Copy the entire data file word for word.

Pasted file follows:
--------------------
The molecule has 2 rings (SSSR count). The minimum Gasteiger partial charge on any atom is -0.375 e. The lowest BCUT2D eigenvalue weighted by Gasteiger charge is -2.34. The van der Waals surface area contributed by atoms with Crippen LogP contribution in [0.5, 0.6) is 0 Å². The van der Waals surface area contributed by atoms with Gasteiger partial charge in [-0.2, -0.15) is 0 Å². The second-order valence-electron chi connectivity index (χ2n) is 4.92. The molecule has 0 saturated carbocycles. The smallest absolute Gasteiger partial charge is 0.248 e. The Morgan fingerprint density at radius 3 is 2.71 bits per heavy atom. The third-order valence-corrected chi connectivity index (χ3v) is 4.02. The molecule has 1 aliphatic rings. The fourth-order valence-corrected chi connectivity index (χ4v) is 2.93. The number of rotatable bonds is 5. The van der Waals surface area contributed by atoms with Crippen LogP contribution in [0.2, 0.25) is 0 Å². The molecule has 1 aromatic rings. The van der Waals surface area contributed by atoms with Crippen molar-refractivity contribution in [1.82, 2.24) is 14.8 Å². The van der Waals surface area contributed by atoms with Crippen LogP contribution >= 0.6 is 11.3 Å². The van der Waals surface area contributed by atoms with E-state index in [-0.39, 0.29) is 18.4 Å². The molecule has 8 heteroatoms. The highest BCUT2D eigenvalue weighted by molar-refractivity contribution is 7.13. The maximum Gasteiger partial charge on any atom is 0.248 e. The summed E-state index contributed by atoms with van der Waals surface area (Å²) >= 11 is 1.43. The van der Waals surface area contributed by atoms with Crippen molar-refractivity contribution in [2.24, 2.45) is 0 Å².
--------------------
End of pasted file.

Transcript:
The molecule has 2 rings (SSSR count). The minimum Gasteiger partial charge on any atom is -0.375 e. The lowest BCUT2D eigenvalue weighted by Gasteiger charge is -2.34. The van der Waals surface area contributed by atoms with Crippen LogP contribution in [0.5, 0.6) is 0 Å². The van der Waals surface area contributed by atoms with Gasteiger partial charge in [-0.2, -0.15) is 0 Å². The second-order valence-electron chi connectivity index (χ2n) is 4.92. The molecule has 0 saturated carbocycles. The smallest absolute Gasteiger partial charge is 0.248 e. The Morgan fingerprint density at radius 3 is 2.71 bits per heavy atom. The third-order valence-corrected chi connectivity index (χ3v) is 4.02. The molecule has 1 aliphatic rings. The fourth-order valence-corrected chi connectivity index (χ4v) is 2.93. The number of rotatable bonds is 5. The van der Waals surface area contributed by atoms with Crippen LogP contribution in [0.2, 0.25) is 0 Å². The molecule has 1 aromatic rings. The van der Waals surface area contributed by atoms with Crippen molar-refractivity contribution in [1.82, 2.24) is 14.8 Å². The van der Waals surface area contributed by atoms with Crippen LogP contribution >= 0.6 is 11.3 Å². The van der Waals surface area contributed by atoms with E-state index in [-0.39, 0.29) is 18.4 Å². The molecule has 8 heteroatoms. The highest BCUT2D eigenvalue weighted by molar-refractivity contribution is 7.13. The maximum Gasteiger partial charge on any atom is 0.248 e. The summed E-state index contributed by atoms with van der Waals surface area (Å²) >= 11 is 1.43. The van der Waals surface area contributed by atoms with Crippen molar-refractivity contribution in [2.24, 2.45) is 0 Å².